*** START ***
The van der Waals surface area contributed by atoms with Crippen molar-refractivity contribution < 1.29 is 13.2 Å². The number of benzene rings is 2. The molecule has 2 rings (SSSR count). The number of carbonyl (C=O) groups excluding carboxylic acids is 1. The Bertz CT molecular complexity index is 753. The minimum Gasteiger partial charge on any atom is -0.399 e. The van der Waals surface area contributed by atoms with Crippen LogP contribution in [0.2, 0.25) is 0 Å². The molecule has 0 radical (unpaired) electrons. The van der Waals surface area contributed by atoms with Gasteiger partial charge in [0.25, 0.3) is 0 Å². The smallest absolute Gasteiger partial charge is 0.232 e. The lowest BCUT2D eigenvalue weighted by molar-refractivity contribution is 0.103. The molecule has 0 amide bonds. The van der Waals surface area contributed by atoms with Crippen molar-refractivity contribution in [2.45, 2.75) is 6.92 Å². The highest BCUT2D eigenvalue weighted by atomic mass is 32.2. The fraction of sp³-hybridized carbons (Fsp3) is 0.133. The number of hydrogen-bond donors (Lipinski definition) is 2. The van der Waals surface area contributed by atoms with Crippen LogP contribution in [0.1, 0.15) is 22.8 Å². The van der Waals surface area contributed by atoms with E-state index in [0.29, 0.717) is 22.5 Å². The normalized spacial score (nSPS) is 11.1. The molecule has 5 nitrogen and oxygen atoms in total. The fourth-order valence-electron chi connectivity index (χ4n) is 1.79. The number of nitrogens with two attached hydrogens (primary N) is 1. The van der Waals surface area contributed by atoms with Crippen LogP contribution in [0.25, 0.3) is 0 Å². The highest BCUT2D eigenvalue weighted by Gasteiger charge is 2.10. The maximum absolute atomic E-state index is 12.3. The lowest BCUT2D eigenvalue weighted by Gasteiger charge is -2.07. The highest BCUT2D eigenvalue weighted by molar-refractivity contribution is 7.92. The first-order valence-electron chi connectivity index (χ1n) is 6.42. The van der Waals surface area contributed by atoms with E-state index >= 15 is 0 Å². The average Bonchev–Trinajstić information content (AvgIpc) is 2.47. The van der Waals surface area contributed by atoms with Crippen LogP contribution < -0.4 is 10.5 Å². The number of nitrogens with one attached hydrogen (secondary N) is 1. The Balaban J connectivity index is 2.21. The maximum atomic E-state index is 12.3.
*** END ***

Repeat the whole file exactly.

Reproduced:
The van der Waals surface area contributed by atoms with Crippen molar-refractivity contribution < 1.29 is 13.2 Å². The number of benzene rings is 2. The molecule has 2 rings (SSSR count). The number of carbonyl (C=O) groups excluding carboxylic acids is 1. The Bertz CT molecular complexity index is 753. The minimum Gasteiger partial charge on any atom is -0.399 e. The van der Waals surface area contributed by atoms with Crippen LogP contribution in [0.2, 0.25) is 0 Å². The molecule has 0 radical (unpaired) electrons. The van der Waals surface area contributed by atoms with Gasteiger partial charge in [0.25, 0.3) is 0 Å². The smallest absolute Gasteiger partial charge is 0.232 e. The lowest BCUT2D eigenvalue weighted by molar-refractivity contribution is 0.103. The molecule has 0 amide bonds. The van der Waals surface area contributed by atoms with Crippen molar-refractivity contribution in [2.45, 2.75) is 6.92 Å². The highest BCUT2D eigenvalue weighted by atomic mass is 32.2. The fraction of sp³-hybridized carbons (Fsp3) is 0.133. The number of hydrogen-bond donors (Lipinski definition) is 2. The van der Waals surface area contributed by atoms with Crippen LogP contribution in [0.1, 0.15) is 22.8 Å². The van der Waals surface area contributed by atoms with E-state index in [0.29, 0.717) is 22.5 Å². The normalized spacial score (nSPS) is 11.1. The molecule has 5 nitrogen and oxygen atoms in total. The fourth-order valence-electron chi connectivity index (χ4n) is 1.79. The number of nitrogens with two attached hydrogens (primary N) is 1. The van der Waals surface area contributed by atoms with Crippen LogP contribution in [0.25, 0.3) is 0 Å². The highest BCUT2D eigenvalue weighted by Gasteiger charge is 2.10. The maximum absolute atomic E-state index is 12.3. The lowest BCUT2D eigenvalue weighted by Gasteiger charge is -2.07. The highest BCUT2D eigenvalue weighted by molar-refractivity contribution is 7.92. The first-order valence-electron chi connectivity index (χ1n) is 6.42. The van der Waals surface area contributed by atoms with E-state index >= 15 is 0 Å². The average Bonchev–Trinajstić information content (AvgIpc) is 2.47. The van der Waals surface area contributed by atoms with Crippen LogP contribution < -0.4 is 10.5 Å². The number of nitrogens with one attached hydrogen (secondary N) is 1. The Balaban J connectivity index is 2.21. The maximum atomic E-state index is 12.3.